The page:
The truth is, in terms of my name, I made a conscious effort to make sure that I used my full name of Mel Sagrado Maghuyop. I not only wanted to honor my parents names, but I wanted to stick out. My name shows three ethically diverse sides of me. All of which I embrace and all which show who I am. Mel, which is short for Melvin, is Scotch Irish for “Sword Chief” and shows how my parents wanted me to be “American”. Sagrado, which is Spanish for “sacred” and shows the Spanish influence on the Philippines (as a note my Grandfather was actually half Spanish and Chinese). Finally, Maghuyop, which means the verb “to blow with wind” in Filipino and from what I understand is deep, deep Filipino.
So, thankfully I have been known for my work and taking on other Asian roles. I show full respect to the other Asian ethnicities that I am lucky enough to play. I do my best to understand their cultures and language. That has been my key, respecting the other Asian roles and never denying or dismissing that I am a proud Filipino. I always wear my Adobo shirt to rehearsals!
OOV: Are you the eldest in your family? Did your parents give you a lot of flack when you told them your decision to pursue Theater Arts, to be in Opera, and end up in musical theater?
Mel: I am an only child. In terms of my parents giving me flack, well they did give me a hard time at first since almost all my friends were in the medical field. As I started successfully working as a performer, they have supported me and are very proud of my hard work. I started performing because of them. Both my parents sing and my father used to be a choir director at church. I in fact started singing at church.
OOV: How much of your Pinoy family traditions do you still keep up? Which ones have you left behind?
Mel: I have kept all of them, in fact I yearn for more. I am very proud to be a Filipino and specifically a Visayan. I have in fact taught myself to speak Visayan. I actually learned how to speak on tour with Miss Saigon, where I found several Filipino Visayan performers. Most of my life I have spent my free-time involved with promoting and supporting my Filipino community. When I was in college in Houston, Texas I was involved with organizations such VISMIN (Visayas Mindanao) and FSA (Filipino Student Association). Most recently here in NYC, BROADWAY BARKADA and PHILDEV.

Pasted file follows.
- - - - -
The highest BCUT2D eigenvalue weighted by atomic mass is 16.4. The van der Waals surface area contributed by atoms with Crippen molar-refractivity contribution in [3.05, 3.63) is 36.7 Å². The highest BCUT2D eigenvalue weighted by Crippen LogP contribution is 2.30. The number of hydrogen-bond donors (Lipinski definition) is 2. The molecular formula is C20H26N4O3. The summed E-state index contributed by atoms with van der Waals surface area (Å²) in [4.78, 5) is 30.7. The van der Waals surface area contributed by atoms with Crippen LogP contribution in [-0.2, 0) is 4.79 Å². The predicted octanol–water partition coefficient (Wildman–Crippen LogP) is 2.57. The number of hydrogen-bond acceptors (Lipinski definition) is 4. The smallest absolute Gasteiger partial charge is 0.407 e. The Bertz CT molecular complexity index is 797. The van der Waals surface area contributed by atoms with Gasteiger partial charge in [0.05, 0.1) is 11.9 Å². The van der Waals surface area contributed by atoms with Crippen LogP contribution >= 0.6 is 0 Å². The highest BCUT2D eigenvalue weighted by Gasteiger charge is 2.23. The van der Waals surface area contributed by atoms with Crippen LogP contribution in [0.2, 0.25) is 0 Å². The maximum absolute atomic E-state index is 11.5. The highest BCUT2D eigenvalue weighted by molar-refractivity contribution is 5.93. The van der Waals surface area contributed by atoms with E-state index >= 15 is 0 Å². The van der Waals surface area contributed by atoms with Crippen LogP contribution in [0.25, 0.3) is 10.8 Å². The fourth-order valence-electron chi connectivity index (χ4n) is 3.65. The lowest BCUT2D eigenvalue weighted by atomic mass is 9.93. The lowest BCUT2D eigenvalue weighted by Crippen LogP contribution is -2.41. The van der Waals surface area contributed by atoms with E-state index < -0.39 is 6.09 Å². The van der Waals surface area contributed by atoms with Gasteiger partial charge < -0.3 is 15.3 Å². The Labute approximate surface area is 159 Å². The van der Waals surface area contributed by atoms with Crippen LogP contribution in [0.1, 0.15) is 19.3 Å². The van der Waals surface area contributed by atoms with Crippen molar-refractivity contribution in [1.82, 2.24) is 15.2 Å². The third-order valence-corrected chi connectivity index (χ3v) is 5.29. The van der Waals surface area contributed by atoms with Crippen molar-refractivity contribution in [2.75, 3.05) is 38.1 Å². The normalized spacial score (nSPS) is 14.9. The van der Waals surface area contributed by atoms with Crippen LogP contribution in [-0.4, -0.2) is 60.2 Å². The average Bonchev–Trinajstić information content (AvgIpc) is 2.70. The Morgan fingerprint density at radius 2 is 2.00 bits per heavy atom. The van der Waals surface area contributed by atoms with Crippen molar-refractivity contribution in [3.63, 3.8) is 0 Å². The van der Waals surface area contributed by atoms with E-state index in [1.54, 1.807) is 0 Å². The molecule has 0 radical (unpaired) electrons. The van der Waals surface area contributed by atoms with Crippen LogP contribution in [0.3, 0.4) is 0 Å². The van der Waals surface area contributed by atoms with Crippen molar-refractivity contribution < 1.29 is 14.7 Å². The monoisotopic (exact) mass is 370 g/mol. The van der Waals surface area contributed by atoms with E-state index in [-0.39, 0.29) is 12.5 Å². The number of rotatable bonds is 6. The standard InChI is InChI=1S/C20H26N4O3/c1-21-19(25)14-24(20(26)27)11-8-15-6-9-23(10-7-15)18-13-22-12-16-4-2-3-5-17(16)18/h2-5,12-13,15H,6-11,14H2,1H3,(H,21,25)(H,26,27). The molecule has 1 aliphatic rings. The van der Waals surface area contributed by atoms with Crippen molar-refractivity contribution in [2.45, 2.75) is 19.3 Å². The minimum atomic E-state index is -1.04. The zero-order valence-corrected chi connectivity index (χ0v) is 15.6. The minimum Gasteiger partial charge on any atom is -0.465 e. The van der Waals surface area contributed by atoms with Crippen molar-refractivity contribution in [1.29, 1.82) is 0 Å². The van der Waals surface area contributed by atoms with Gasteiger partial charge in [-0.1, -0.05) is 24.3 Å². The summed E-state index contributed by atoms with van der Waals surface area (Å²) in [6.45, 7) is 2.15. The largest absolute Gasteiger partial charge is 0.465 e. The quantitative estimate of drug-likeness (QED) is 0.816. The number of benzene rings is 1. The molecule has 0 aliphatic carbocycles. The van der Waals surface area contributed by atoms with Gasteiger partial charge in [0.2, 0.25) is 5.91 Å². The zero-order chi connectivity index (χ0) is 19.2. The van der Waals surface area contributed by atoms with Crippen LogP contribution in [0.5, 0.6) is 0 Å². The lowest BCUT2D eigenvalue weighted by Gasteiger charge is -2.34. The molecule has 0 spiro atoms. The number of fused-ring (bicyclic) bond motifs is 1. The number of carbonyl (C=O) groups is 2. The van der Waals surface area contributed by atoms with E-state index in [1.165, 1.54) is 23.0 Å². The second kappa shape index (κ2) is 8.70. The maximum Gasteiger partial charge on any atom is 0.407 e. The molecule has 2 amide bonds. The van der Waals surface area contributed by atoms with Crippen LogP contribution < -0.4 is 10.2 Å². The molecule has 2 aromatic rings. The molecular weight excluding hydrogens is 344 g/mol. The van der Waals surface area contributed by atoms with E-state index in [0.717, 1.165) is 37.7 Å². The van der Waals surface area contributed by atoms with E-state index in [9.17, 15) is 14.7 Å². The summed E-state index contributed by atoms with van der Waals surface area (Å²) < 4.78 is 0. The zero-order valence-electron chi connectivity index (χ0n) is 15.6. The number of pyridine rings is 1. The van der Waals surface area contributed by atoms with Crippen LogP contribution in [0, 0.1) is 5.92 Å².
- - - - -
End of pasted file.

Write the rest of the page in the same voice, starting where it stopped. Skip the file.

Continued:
OOV: Do you feel responsible to a younger generation as its role model?
Mel: Yes I do. I realize that being in the “public eye” so to speak, I have a responsibility to not only Filipinos but to all younger generations. I used to be a teacher back in Houston so I understand that duty. I want the younger generation to know that as long as you are driven, work hard and do not give up hope on your goal/dreams … you will achieve success. Just realize the difficulty and sacrifice of the journey. You will face the odds. The odds have been against me, and always will, but I have not nor will not stop working hard. I realize that I will never achieve a “final” successful goal. I can only be happy with my past achievements and realize that there are others that are following in my path. In that sense, my greatest achievement will be the knowledge that other younger artists will pursue this career.
OOV: Where do you stand on the issue of assimilation into mainstream society as opposed to encouraging diversity to preserve cultural heritage? Is this a non-issue for you?